Crazy Times — Crazier Times to Follow

We are in a weird age.

Do the smart thing, we were told, and invest in a 401(k) retirement account. Buy into the American dream and own your own home. But lately it seems that those who put their money in low-earning passbook savings accounts or rented rather than buying may have been better off.

By Victor Davis Hanson
National Review Online

Indeed, almost all the old familiar benchmarks of modern American life seem to be going by the wayside.

The blue-chip corporations that were long the brand names of world manufacturing and finance — American International Group, Bank of America, Bear Stearns, Chrysler, Citigroup, General Motors, and Lehman Brothers — are either gone or teetering on insolvency.

The old-guard newspaper industry is fading — the Tribune Company is in bankruptcy court, Hearst at one point threatened to shut down the San Francisco Chronicle, the Rocky Mountain News is already gone. The stock price of the New York Times is worth about the same as its Sunday paper.

Washington is more confusing. Bill Clinton balanced his last budgets but raised taxes. George Bush increased deficits but cut taxes. But now taxes, spending, and deficits soar all at once. We are lectured that prior reckless federal spending and borrowing got us into this mess — but now are told that even more federal spending and borrowing will get us out of it.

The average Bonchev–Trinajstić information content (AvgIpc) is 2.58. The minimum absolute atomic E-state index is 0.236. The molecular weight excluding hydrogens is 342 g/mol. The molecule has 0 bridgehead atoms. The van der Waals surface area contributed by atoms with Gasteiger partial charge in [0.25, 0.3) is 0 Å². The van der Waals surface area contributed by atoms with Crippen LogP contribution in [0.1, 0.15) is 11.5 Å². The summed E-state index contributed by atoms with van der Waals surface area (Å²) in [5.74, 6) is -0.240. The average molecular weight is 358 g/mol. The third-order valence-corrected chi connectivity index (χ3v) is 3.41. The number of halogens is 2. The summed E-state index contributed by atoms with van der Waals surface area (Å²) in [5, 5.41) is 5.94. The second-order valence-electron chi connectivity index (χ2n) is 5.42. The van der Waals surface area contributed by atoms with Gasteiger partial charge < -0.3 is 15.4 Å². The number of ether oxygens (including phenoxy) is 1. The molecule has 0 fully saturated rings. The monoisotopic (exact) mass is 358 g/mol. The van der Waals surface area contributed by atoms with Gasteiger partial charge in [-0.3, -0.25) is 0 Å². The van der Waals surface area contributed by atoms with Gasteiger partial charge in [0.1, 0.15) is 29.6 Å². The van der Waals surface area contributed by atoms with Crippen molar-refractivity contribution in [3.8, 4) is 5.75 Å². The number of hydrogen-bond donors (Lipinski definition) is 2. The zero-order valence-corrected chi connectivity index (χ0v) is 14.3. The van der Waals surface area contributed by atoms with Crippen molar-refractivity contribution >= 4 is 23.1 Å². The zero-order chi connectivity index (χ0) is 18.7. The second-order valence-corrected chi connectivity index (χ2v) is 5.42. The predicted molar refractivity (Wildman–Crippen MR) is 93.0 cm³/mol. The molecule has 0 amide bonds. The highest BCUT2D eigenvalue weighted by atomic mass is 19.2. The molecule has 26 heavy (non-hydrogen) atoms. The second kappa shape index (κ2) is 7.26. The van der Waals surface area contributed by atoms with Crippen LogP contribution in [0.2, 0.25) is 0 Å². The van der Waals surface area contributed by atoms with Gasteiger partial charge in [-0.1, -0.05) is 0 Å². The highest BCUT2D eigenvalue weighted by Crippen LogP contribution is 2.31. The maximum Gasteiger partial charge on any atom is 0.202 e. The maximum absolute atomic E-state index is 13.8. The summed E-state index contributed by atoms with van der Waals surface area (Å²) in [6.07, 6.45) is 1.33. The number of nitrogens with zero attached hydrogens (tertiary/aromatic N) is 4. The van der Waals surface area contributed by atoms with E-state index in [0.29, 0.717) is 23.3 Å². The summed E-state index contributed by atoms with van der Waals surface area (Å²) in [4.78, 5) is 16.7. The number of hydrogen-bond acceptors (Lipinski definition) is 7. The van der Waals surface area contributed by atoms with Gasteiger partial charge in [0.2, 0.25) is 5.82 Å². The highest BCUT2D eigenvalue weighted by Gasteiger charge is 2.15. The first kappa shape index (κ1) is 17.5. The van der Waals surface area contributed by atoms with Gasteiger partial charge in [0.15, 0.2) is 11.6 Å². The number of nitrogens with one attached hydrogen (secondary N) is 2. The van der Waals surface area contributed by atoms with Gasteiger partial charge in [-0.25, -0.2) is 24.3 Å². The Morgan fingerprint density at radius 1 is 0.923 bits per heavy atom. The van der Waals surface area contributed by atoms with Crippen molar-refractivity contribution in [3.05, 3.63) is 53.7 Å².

We’ve seen housing sales slump when home prices were high but interest rates low. Or when prices were low but interest high. Or when prices and interest were alike high. But we never have seen a bad housing market in which both home prices and mortgage interest rates were low.

Nonsense is passed off as wisdom. Those who caused the financial meltdown walked away with millions in bonuses while taxpayers covered the debts they ran up. The big-spending government claims it may cut our annual $1.7 trillion deficit in half by 2012 — but only after piling up trillions more in national debt.

In our Orwellian world, borrowing to spend what we don’t have has been renamed “stimulus.” Those who pay no federal income taxes — almost half of Americans — can somehow be promised an income tax “cut.” In the new borrowing of trillions of dollars here and trillions there, billions of dollars now sounds like pocket change.

Read the rest:
http://article.nationalreview.com/?q=ZGYw
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